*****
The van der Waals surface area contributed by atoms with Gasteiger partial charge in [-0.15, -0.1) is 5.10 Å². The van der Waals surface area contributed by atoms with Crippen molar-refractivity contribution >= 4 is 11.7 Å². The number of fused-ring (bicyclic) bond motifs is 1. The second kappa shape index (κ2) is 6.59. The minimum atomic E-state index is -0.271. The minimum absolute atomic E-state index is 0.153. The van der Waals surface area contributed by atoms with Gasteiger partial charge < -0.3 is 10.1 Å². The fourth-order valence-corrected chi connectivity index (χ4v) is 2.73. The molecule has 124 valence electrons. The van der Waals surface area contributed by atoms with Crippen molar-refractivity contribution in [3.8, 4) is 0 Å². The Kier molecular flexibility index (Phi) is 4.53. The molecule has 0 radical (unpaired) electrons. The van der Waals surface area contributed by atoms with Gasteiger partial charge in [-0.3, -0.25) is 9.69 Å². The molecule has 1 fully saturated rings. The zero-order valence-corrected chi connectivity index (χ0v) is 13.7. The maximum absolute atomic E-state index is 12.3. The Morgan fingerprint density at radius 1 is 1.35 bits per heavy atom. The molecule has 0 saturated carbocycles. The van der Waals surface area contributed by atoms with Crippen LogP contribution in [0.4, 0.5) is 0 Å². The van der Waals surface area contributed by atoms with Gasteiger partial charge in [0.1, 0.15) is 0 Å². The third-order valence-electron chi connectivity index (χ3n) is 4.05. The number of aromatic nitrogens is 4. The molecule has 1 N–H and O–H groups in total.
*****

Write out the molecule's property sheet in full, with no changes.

The van der Waals surface area contributed by atoms with Gasteiger partial charge in [-0.15, -0.1) is 5.10 Å². The van der Waals surface area contributed by atoms with Crippen molar-refractivity contribution >= 4 is 11.7 Å². The number of fused-ring (bicyclic) bond motifs is 1. The second kappa shape index (κ2) is 6.59. The minimum atomic E-state index is -0.271. The minimum absolute atomic E-state index is 0.153. The van der Waals surface area contributed by atoms with Gasteiger partial charge < -0.3 is 10.1 Å². The fourth-order valence-corrected chi connectivity index (χ4v) is 2.73. The molecule has 124 valence electrons. The van der Waals surface area contributed by atoms with Crippen molar-refractivity contribution in [3.8, 4) is 0 Å². The Kier molecular flexibility index (Phi) is 4.53. The molecule has 0 radical (unpaired) electrons. The van der Waals surface area contributed by atoms with Gasteiger partial charge in [-0.3, -0.25) is 9.69 Å². The molecule has 1 fully saturated rings. The zero-order valence-corrected chi connectivity index (χ0v) is 13.7. The maximum absolute atomic E-state index is 12.3. The Morgan fingerprint density at radius 1 is 1.35 bits per heavy atom. The molecule has 0 saturated carbocycles. The van der Waals surface area contributed by atoms with Crippen LogP contribution in [0.4, 0.5) is 0 Å². The van der Waals surface area contributed by atoms with Gasteiger partial charge in [0.1, 0.15) is 0 Å². The third-order valence-electron chi connectivity index (χ3n) is 4.05. The number of aromatic nitrogens is 4. The molecule has 1 N–H and O–H groups in total.